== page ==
A hamartoma, literally means a mass of tissues gone wrong, denotes a circumscribed malformation characterized by an abnormal mixture of non-neoplastic tissue elements, with excess or deficiency of one or more of them in a given organ. In the skin, hamartomatous development of the epidermis, appendages, dermis, and/or subcutaneous tissue may occur[5].

In 1949, when Becker described his first two cases of localized unilateral hyperpigmented hypertrichotic macules on the shoulders of two adolescent males acquired during puberty, abnormal smooth muscle elements were not then described [5]. Other authors have reported patients with congenital lesions having a gross appearance more or less similar to the acquired lesions described by Becker, but with the additional observations that they were firm, had prominent perifollicular elevations, and had increased smooth muscle bundles in the dermis. In addition, lesions combining both features with varying proportions of either of them have been repeatedly described [6].

In an attempt to explain such an overlap, it was suggested that Becker's melanosis might be representing one end of a spectrum of a combined hamartoma consisting of epidermal (acanthosis), melanotic (hyperpigmentation), pilar (hypertrichosis), and dermal (smooth muscle) elements, while lesions with principally smooth muscle abnormalities may represent the other end of the spectrum [2]. That is to say that, in Becker's Melanosis, hyperpigmentation and coarse hair are the dominant features (epidermal changes predominate), while in smooth muscle hamartomas, the dominant feature is a proliferation of smooth muscles (dermal changes predominate). Lesions intermediate between "pure" Becker's melanosis and "pure" smooth muscle hamartomas may show varying degrees of pigmentation, changes in the diameter and/or number of hairs, and smooth muscle proliferation [5].

The cause of the congenital smooth muscle hamartoma is thought to be due to excessive production of smooth muscle at the time of maturation of the mesoderm during foetal life [7]. Exquisite androgen sensitivity and stimulation due to increased androgen receptors within the Becker's melanosis is now proved to be the cause of such a disorder [8]. This is logically expected, as most of the clinical characteristics of Becker's melanosis are the well-known manifestations of androgen stimulation of the skin (hyperpigmentation, hypertrichosis, acanthosis, and dermal thickening). In addition to its onset at or shortly after puberty predominantly in male patients.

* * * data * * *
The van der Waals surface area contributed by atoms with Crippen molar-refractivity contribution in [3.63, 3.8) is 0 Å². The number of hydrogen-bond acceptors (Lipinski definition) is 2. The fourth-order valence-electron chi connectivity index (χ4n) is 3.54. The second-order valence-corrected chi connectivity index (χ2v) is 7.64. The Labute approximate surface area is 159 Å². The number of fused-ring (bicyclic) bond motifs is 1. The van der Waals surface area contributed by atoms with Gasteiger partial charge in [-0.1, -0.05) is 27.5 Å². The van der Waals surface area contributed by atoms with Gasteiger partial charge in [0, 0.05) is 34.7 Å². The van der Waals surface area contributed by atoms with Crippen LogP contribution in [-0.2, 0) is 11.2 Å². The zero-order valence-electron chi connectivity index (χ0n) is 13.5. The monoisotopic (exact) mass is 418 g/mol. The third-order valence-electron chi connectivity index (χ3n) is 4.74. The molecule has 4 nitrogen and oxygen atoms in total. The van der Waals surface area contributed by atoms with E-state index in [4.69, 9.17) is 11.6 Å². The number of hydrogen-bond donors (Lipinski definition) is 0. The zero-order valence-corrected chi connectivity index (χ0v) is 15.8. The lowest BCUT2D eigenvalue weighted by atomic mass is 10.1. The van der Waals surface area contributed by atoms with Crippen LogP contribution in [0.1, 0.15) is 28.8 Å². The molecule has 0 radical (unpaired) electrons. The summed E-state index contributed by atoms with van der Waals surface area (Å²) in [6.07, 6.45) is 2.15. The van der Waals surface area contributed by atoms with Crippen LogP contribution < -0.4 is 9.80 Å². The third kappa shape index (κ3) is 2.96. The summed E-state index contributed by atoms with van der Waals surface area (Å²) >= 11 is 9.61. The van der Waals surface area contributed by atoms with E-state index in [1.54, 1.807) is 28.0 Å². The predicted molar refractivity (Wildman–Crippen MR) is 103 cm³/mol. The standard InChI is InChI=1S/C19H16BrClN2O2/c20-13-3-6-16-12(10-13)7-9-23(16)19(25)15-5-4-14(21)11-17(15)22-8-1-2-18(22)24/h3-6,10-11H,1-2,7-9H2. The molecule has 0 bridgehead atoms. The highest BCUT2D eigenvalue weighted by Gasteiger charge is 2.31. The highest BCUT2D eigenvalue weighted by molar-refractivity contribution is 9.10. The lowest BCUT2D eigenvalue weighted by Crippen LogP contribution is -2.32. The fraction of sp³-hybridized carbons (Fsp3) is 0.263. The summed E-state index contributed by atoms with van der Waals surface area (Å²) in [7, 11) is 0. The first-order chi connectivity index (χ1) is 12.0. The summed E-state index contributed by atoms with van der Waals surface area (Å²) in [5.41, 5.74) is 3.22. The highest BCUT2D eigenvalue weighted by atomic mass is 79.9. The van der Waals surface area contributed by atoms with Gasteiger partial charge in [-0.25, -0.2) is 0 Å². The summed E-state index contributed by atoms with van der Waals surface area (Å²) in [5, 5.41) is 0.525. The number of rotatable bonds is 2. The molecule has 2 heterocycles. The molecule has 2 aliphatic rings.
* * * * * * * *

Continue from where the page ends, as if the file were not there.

Smooth muscle hamartoma is histologically different from piloleiomyoma, which forms large aggregates of poorly marked, ill-defined, interlacing bundles of smooth muscle interspersed with collagen, in contrast with the well-defined distinct smooth muscle bundles of smooth muscle hamartoma, that are surrounded by ample collagen [2]. Clinically leiomyomas appear as discrete tender reddish nodules.

Treatment is not necessary, as it never undergoes malignant changes [9] but if desired for cosmetic reasons, the hypertrichosis could be cleared by epilative procedures. Surgical excision is elective.



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5. Slifman NR, Harrist TJ, Rhodes AR: Congenital arrector pili hamartoma. Arch Dermatol 1985; 121:1034-7.

6. Bronson DM, Fretzin DF, Farrell LN: Congenital pilar and smooth muscle naevus. J Am Acad Dermatol 1983; 8:111-4..

7. Dupre A, Viraben R: Congenital smooth muscle naevus with follicular spotted appearance. J Am Acad Dermatol 1985; 13:837.

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9. Metzker A, Merlob P: Congenital smooth muscle hamartoma. J Am Acad Dermatol 1986; 14:691.

11. Maddox JC, Evans HL: Angiosarcoma of the skin and soft tissue: a study of forty-four cases. Cancer 1991; 48:1907.